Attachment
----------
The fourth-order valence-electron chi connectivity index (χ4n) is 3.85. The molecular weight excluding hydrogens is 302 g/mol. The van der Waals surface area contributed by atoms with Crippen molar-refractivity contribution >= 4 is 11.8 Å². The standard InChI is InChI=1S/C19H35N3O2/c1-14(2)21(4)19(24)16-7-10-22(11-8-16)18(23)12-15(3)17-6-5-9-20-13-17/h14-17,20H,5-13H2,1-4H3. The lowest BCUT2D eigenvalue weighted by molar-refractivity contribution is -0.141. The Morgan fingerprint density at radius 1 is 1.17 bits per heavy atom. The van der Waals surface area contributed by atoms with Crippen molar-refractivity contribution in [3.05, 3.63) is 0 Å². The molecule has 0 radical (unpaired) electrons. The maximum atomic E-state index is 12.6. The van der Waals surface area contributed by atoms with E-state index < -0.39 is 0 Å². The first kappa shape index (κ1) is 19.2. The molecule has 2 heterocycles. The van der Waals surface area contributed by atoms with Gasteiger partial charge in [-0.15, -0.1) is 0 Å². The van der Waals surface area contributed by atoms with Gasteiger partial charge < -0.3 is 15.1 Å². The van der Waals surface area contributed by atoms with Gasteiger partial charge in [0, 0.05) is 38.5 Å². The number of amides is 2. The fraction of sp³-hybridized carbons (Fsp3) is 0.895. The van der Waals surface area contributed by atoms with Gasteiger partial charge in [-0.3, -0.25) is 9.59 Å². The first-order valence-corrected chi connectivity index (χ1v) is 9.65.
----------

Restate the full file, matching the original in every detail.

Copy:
The fourth-order valence-electron chi connectivity index (χ4n) is 3.85. The molecular weight excluding hydrogens is 302 g/mol. The van der Waals surface area contributed by atoms with Crippen molar-refractivity contribution >= 4 is 11.8 Å². The standard InChI is InChI=1S/C19H35N3O2/c1-14(2)21(4)19(24)16-7-10-22(11-8-16)18(23)12-15(3)17-6-5-9-20-13-17/h14-17,20H,5-13H2,1-4H3. The lowest BCUT2D eigenvalue weighted by molar-refractivity contribution is -0.141. The Morgan fingerprint density at radius 1 is 1.17 bits per heavy atom. The van der Waals surface area contributed by atoms with Crippen molar-refractivity contribution in [3.05, 3.63) is 0 Å². The molecule has 0 radical (unpaired) electrons. The maximum atomic E-state index is 12.6. The van der Waals surface area contributed by atoms with E-state index < -0.39 is 0 Å². The first kappa shape index (κ1) is 19.2. The molecule has 2 heterocycles. The van der Waals surface area contributed by atoms with Gasteiger partial charge in [-0.15, -0.1) is 0 Å². The van der Waals surface area contributed by atoms with Gasteiger partial charge < -0.3 is 15.1 Å². The van der Waals surface area contributed by atoms with Gasteiger partial charge in [0, 0.05) is 38.5 Å². The number of amides is 2. The fraction of sp³-hybridized carbons (Fsp3) is 0.895. The van der Waals surface area contributed by atoms with Gasteiger partial charge in [-0.3, -0.25) is 9.59 Å². The first-order valence-corrected chi connectivity index (χ1v) is 9.65.